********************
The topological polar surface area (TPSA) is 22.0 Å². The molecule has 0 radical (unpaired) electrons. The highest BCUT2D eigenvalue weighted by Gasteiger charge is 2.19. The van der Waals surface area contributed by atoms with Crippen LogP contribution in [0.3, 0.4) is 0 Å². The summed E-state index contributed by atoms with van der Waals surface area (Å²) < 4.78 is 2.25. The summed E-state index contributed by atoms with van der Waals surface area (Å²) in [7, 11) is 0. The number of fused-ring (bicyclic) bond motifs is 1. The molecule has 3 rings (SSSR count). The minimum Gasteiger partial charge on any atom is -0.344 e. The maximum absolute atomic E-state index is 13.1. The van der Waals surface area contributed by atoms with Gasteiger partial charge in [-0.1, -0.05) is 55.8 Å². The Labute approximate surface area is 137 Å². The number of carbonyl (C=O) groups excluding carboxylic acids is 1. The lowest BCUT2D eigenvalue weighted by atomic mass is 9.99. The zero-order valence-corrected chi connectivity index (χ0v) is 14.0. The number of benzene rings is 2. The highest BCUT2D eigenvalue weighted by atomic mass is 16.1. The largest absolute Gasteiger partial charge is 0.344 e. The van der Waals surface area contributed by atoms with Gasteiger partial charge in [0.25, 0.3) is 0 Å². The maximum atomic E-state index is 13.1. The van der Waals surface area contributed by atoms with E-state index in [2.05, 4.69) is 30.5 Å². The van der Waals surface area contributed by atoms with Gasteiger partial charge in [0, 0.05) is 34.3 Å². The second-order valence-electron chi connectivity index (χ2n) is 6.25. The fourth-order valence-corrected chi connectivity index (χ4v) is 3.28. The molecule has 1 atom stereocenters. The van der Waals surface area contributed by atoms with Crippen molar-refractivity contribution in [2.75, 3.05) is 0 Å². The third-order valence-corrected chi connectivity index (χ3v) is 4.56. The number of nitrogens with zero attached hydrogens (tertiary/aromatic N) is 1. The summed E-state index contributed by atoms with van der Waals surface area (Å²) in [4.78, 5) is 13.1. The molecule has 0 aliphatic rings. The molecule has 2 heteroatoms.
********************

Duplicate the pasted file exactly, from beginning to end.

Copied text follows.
The topological polar surface area (TPSA) is 22.0 Å². The molecule has 0 radical (unpaired) electrons. The highest BCUT2D eigenvalue weighted by Gasteiger charge is 2.19. The van der Waals surface area contributed by atoms with Crippen LogP contribution in [0.3, 0.4) is 0 Å². The summed E-state index contributed by atoms with van der Waals surface area (Å²) < 4.78 is 2.25. The summed E-state index contributed by atoms with van der Waals surface area (Å²) in [7, 11) is 0. The number of fused-ring (bicyclic) bond motifs is 1. The molecule has 3 rings (SSSR count). The minimum Gasteiger partial charge on any atom is -0.344 e. The maximum absolute atomic E-state index is 13.1. The van der Waals surface area contributed by atoms with Gasteiger partial charge in [-0.1, -0.05) is 55.8 Å². The Labute approximate surface area is 137 Å². The number of carbonyl (C=O) groups excluding carboxylic acids is 1. The lowest BCUT2D eigenvalue weighted by atomic mass is 9.99. The zero-order valence-corrected chi connectivity index (χ0v) is 14.0. The number of benzene rings is 2. The highest BCUT2D eigenvalue weighted by atomic mass is 16.1. The largest absolute Gasteiger partial charge is 0.344 e. The van der Waals surface area contributed by atoms with Gasteiger partial charge in [0.25, 0.3) is 0 Å². The maximum atomic E-state index is 13.1. The van der Waals surface area contributed by atoms with E-state index in [2.05, 4.69) is 30.5 Å². The van der Waals surface area contributed by atoms with Gasteiger partial charge in [0, 0.05) is 34.3 Å². The second-order valence-electron chi connectivity index (χ2n) is 6.25. The fourth-order valence-corrected chi connectivity index (χ4v) is 3.28. The molecule has 1 atom stereocenters. The van der Waals surface area contributed by atoms with Crippen molar-refractivity contribution in [2.75, 3.05) is 0 Å². The third-order valence-corrected chi connectivity index (χ3v) is 4.56. The number of nitrogens with zero attached hydrogens (tertiary/aromatic N) is 1. The summed E-state index contributed by atoms with van der Waals surface area (Å²) in [4.78, 5) is 13.1. The molecule has 0 aliphatic rings. The molecule has 2 heteroatoms.